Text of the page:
Tag Archives: north

Weather: Wet weather provides relief in parts of the North Island | Instant News


Much-needed rain is expected to hit Auckland in the coming days. Photos / Files

As parts of the North Island continue to experience water restrictions, some much-needed rain is about to fall.

The sub-tropical low is expected to bring wet and windy weather to the North Island in the coming days.

Rainfall is expected to fall on Northland, Auckland and the Coromandel Peninsula, with possible local flooding.

However, the rain will bring some relief for those with water restrictions, with weatherwatch.co.nz saying this week’s forecast for rain could “make a big difference”.

“Auckland could be 40mm and, at the higher end, some sections could be as high as 100mm. The Coromandel Peninsula, which is even more open, may see a chance of more than 150mm of rain.”

Rain is not expected for those in the west as there are lower numbers of the Bombay Hills to the south.

As of February 13, the total storage for the Auckland dam was 60.66 percent.

Dam rates are down 23 percent so far this year, but it appears that Aucklanders are doing well with their water consumption.

Yesterday’s Watercare figures show that the Auckland area consumes 459 million liters of water.

Strong winds are also expected to cross the North Island from overnight and into Monday, possibly persisting for the next several days.

The wind and clouds have spread around the northern part of the country and will continue.

.



image source

The devastating underwater earthquake hit northern New Zealand, triggering a possible tsunami threat | Instant News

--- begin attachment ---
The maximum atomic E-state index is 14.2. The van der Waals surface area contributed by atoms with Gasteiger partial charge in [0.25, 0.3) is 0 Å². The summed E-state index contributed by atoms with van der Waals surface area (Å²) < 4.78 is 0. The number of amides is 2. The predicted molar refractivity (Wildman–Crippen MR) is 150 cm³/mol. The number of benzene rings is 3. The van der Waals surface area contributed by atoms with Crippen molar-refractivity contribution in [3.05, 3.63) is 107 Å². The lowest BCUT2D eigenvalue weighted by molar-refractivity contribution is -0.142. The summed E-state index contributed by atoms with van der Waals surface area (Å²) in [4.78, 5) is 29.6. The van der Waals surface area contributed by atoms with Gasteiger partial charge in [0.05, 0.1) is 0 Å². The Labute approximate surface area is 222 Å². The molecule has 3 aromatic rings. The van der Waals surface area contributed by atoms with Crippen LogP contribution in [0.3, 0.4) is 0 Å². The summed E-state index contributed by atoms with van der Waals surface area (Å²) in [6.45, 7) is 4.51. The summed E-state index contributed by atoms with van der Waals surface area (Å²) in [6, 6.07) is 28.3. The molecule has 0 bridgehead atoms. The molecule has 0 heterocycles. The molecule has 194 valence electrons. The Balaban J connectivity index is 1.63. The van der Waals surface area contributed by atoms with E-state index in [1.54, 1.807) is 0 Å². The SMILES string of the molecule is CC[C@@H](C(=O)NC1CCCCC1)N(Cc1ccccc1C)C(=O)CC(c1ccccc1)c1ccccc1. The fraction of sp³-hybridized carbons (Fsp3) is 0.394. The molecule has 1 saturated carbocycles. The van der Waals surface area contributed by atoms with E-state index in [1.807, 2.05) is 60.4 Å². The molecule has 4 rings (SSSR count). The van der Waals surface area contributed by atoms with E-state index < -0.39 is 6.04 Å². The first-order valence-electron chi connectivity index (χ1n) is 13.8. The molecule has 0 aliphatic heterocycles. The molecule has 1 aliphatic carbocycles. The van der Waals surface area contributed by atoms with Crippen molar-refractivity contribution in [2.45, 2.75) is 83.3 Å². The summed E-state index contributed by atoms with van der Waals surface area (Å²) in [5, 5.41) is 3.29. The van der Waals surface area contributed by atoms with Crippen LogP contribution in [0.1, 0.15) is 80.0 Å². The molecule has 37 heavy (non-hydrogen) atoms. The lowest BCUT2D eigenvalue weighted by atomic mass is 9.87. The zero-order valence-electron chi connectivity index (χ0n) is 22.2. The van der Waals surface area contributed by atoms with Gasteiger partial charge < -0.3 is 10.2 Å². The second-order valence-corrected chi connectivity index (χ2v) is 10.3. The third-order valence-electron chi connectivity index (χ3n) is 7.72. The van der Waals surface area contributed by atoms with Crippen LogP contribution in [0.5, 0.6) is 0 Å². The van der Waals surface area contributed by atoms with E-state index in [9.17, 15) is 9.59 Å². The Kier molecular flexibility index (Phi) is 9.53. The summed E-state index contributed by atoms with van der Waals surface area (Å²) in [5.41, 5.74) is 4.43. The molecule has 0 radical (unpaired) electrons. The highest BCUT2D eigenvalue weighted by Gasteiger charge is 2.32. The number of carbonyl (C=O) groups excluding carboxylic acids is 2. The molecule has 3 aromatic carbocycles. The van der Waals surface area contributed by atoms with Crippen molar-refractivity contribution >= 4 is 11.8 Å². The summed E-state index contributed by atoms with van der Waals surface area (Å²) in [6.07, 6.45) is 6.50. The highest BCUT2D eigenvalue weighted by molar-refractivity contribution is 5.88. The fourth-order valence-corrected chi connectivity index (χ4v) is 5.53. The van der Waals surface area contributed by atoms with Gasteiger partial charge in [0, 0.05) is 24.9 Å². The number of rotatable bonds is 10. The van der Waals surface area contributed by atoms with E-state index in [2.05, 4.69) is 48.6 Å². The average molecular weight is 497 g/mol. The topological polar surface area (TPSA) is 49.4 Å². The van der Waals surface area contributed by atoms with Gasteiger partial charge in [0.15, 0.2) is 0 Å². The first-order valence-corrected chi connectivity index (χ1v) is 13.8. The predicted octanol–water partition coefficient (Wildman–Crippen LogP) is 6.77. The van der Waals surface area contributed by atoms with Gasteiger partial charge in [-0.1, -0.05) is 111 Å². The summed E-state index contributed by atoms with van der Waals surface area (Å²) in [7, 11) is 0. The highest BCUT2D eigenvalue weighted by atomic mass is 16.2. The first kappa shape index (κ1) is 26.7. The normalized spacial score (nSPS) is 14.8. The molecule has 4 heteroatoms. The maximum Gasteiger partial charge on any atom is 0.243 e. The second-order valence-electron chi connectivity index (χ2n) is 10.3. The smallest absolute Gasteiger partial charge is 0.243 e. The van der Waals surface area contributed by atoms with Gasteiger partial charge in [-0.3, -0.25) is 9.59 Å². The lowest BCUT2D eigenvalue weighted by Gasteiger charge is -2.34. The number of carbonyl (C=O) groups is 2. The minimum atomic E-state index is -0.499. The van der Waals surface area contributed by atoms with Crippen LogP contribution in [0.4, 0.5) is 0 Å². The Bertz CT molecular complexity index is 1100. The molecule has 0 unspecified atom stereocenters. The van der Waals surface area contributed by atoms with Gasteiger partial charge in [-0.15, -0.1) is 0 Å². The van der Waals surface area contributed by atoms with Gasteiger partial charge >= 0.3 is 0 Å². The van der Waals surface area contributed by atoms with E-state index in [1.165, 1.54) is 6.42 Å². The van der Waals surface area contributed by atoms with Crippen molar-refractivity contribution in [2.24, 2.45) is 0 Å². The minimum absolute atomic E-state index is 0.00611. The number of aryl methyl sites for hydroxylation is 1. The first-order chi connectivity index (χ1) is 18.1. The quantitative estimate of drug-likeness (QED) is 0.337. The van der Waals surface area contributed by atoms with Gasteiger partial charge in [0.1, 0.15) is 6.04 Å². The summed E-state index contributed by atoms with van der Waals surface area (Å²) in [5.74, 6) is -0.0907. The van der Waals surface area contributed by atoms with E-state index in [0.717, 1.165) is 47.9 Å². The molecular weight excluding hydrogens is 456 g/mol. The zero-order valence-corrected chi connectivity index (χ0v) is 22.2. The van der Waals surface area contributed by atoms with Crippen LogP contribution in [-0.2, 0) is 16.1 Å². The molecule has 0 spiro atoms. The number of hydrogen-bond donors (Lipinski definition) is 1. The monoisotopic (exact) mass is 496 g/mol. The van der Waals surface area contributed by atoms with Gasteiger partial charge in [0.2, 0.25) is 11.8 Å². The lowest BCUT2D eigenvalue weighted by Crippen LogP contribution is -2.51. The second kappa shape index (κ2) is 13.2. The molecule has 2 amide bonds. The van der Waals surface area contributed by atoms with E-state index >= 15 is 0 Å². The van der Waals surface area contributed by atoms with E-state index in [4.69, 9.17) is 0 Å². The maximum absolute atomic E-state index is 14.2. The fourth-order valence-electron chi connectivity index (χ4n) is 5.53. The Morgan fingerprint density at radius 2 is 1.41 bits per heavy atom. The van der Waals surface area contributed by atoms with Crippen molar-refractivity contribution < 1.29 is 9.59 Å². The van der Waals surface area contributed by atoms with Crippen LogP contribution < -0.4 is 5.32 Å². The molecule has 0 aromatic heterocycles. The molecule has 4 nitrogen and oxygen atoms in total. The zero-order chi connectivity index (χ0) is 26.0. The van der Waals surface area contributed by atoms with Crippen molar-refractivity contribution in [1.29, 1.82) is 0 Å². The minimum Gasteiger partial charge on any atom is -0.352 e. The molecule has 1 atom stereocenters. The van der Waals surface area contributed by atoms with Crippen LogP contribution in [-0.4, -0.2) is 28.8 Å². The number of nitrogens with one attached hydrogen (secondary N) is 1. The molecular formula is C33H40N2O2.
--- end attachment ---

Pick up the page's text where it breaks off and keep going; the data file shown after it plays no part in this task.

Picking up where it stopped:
WELLINGTON, New Zealand (AP) – A strong underwater earthquake struck northern New Zealand, triggering tsunami warnings for several island nations.

The US Geological Agency said an earthquake measuring 7.7 struck late Wednesday and was centered 10 kilometers (six miles) southeast of the Loyalty Islands.

It is not expected that the shaking caused significant damage or casualties on the ground.

The US Tsunami Warning Center issued a warning of possible tsunami waves ranging from 0.3 to 1 meter (1 to 3.3 feet) for Vanuatu and Fiji.

Tsunami watches were issued and later canceled for American Samoa.

The region is prone to earthquakes because it sits along the Pacific “Ring of Fire”, a series of horseshoe-shaped seismic fault lines around the ocean.

.



image source

Summer heat is starting to roll amid another northern dry | Instant News


A lone fisherman braves the heat of Hawke’s Bay at Napier’s Perfume Point. Niwa predicts weather that looks more like summer – especially in the northern and eastern regions – through to autumn. Photo / Paul Taylor

Summer-like conditions are expected to persist well past the end of the season in already dry parts of New Zealand – with some bags now roasting in severe drought.

Niwa latest views over the next three months there is a longer, hotter dry season across the country – and the potential to reduce rainfall in places north and east that feel mostly hot.

That pattern is driven by the bizarre La Niña climate system, which traditionally brings many northeastern storms to normally dry areas.

Which is called “hot spot” – or places with very dry to very dry than usual soil conditions – have now developed over large parts of Northland, parts of Auckland, northern Waikato, and parts of the East Cape.

Meteorologists also keep an eye on the hotspots in eastern Wairarapa which are scattered in the eastern Tararua District and the Hawke’s Bay coast.

Source / Niwa
Source / Niwa

The worst conditions can be seen in the upper Far North, which has officially achieved meteorological drought status.

Although some rain is expected to fall later this week, it is likely that the hotspot – especially those in the east – will only continue to expand.

Fire hazard currently very high at the tip of the North Island, and around Dargaville, Whangarei and parts of Eastland, Porangahau, Tararua and Wairarapa.